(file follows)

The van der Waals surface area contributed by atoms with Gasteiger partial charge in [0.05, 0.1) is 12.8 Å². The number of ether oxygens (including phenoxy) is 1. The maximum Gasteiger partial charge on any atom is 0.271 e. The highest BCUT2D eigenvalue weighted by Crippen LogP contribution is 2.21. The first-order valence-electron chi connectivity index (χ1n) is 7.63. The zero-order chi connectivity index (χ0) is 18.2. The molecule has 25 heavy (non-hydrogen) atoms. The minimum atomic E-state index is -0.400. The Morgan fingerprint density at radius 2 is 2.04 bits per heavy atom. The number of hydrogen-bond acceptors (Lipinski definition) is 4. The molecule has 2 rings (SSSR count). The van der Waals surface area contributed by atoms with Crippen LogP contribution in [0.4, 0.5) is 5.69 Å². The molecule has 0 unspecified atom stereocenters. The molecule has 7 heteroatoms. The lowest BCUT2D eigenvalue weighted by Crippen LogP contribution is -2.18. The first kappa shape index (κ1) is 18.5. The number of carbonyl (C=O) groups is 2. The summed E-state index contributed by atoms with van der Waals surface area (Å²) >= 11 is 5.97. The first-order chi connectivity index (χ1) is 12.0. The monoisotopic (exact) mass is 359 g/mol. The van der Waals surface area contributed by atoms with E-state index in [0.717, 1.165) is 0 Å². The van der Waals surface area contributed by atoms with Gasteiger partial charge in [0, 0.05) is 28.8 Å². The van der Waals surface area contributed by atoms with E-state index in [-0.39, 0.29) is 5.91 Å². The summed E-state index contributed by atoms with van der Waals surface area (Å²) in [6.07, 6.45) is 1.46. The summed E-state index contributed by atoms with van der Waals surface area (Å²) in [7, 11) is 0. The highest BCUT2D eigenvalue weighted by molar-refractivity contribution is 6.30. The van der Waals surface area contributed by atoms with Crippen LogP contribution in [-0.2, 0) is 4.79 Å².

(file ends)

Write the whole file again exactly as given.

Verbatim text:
The van der Waals surface area contributed by atoms with Gasteiger partial charge in [0.05, 0.1) is 12.8 Å². The number of ether oxygens (including phenoxy) is 1. The maximum Gasteiger partial charge on any atom is 0.271 e. The highest BCUT2D eigenvalue weighted by Crippen LogP contribution is 2.21. The first-order valence-electron chi connectivity index (χ1n) is 7.63. The zero-order chi connectivity index (χ0) is 18.2. The molecule has 25 heavy (non-hydrogen) atoms. The minimum atomic E-state index is -0.400. The Morgan fingerprint density at radius 2 is 2.04 bits per heavy atom. The number of hydrogen-bond acceptors (Lipinski definition) is 4. The molecule has 2 rings (SSSR count). The van der Waals surface area contributed by atoms with Crippen LogP contribution in [0.4, 0.5) is 5.69 Å². The molecule has 0 unspecified atom stereocenters. The molecule has 7 heteroatoms. The lowest BCUT2D eigenvalue weighted by Crippen LogP contribution is -2.18. The first kappa shape index (κ1) is 18.5. The number of carbonyl (C=O) groups is 2. The summed E-state index contributed by atoms with van der Waals surface area (Å²) >= 11 is 5.97. The first-order chi connectivity index (χ1) is 12.0. The monoisotopic (exact) mass is 359 g/mol. The van der Waals surface area contributed by atoms with E-state index in [0.717, 1.165) is 0 Å². The van der Waals surface area contributed by atoms with Gasteiger partial charge in [0, 0.05) is 28.8 Å². The van der Waals surface area contributed by atoms with E-state index in [-0.39, 0.29) is 5.91 Å². The summed E-state index contributed by atoms with van der Waals surface area (Å²) in [6.07, 6.45) is 1.46. The summed E-state index contributed by atoms with van der Waals surface area (Å²) in [7, 11) is 0. The highest BCUT2D eigenvalue weighted by molar-refractivity contribution is 6.30. The van der Waals surface area contributed by atoms with Crippen LogP contribution in [-0.2, 0) is 4.79 Å².